Social class in the United Kingdom

The social structure of the United Kingdom has historically been highly influenced by the concept of social class, which continues to affect British society today.British society, like its European neighbours and most societies in world history, was traditionally (before the Industrial Revolution) divided hierarchically within a system that involved the hereditary transmission of occupation, social status and political influence. Since the advent of industrialisation, this system has been in a constant state of revision, and new factors other than birth (for example, education) are now a greater part of creating identity in Britain.

Although definitions of social class in the United Kingdom vary and are highly controversial, most are influenced by factors of wealth, occupation and education. Until the Life Peerages Act 1958, the Parliament of the United Kingdom was organised on a class basis, with the House of Lords representing the hereditary upper-class and the House of Commons representing everybody else. The British monarch is usually viewed as being at the top of the social class structure.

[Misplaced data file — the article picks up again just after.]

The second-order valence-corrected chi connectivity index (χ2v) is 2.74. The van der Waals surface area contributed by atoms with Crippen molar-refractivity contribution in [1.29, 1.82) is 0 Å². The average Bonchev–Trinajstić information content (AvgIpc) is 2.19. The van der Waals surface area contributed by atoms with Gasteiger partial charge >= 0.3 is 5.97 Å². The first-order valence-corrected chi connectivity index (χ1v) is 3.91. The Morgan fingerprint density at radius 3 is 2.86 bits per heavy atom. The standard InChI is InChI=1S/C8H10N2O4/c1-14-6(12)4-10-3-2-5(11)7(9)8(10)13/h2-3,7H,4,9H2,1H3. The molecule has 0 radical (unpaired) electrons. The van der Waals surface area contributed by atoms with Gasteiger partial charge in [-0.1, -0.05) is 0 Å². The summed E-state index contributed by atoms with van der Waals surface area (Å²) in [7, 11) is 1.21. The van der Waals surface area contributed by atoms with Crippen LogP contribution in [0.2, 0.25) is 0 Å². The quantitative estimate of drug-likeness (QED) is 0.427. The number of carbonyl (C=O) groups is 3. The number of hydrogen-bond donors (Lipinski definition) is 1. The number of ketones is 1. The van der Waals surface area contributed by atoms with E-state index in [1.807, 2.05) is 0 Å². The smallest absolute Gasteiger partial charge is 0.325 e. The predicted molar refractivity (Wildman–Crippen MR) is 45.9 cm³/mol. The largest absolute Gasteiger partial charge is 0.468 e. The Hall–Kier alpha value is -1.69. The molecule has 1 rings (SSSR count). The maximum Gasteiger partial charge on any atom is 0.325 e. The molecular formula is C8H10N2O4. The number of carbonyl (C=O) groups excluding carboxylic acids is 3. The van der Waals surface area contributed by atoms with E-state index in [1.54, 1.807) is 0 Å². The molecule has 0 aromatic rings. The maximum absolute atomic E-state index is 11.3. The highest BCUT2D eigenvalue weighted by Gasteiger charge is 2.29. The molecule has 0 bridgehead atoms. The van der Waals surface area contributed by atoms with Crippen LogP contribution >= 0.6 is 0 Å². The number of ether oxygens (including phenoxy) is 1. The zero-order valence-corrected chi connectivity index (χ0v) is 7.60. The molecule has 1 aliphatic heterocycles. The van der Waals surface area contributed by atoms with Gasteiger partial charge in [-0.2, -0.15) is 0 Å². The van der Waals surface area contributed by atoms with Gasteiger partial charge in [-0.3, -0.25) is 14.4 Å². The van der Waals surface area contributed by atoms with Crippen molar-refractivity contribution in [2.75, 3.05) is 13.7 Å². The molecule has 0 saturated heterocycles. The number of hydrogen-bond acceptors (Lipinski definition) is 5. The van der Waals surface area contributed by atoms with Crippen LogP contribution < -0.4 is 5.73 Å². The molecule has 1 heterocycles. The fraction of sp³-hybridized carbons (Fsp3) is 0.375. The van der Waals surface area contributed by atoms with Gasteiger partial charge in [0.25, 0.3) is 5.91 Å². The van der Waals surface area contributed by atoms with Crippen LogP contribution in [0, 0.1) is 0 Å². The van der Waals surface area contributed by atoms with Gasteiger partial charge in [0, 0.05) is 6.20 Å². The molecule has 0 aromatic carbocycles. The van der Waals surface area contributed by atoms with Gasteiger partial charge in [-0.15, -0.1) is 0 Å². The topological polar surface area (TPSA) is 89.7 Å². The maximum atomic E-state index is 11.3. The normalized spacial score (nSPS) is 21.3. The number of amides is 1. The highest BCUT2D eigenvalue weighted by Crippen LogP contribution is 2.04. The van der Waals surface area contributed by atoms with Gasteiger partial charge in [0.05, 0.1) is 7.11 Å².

British society has experienced significant change since the Second World War, including an expansion of higher education and home ownership, a shift towards a service-dominated economy, mass immigration, a changing role for women and a more individualistic culture, and these changes have had a considerable impact on the social landscape. However, claims that the UK has become a classless society have frequently been met with scepticism. Research has shown that social status in the United Kingdom is influenced by, although separate from, social class.The biggest current study of social class in the United Kingdom is the Great British Class Survey.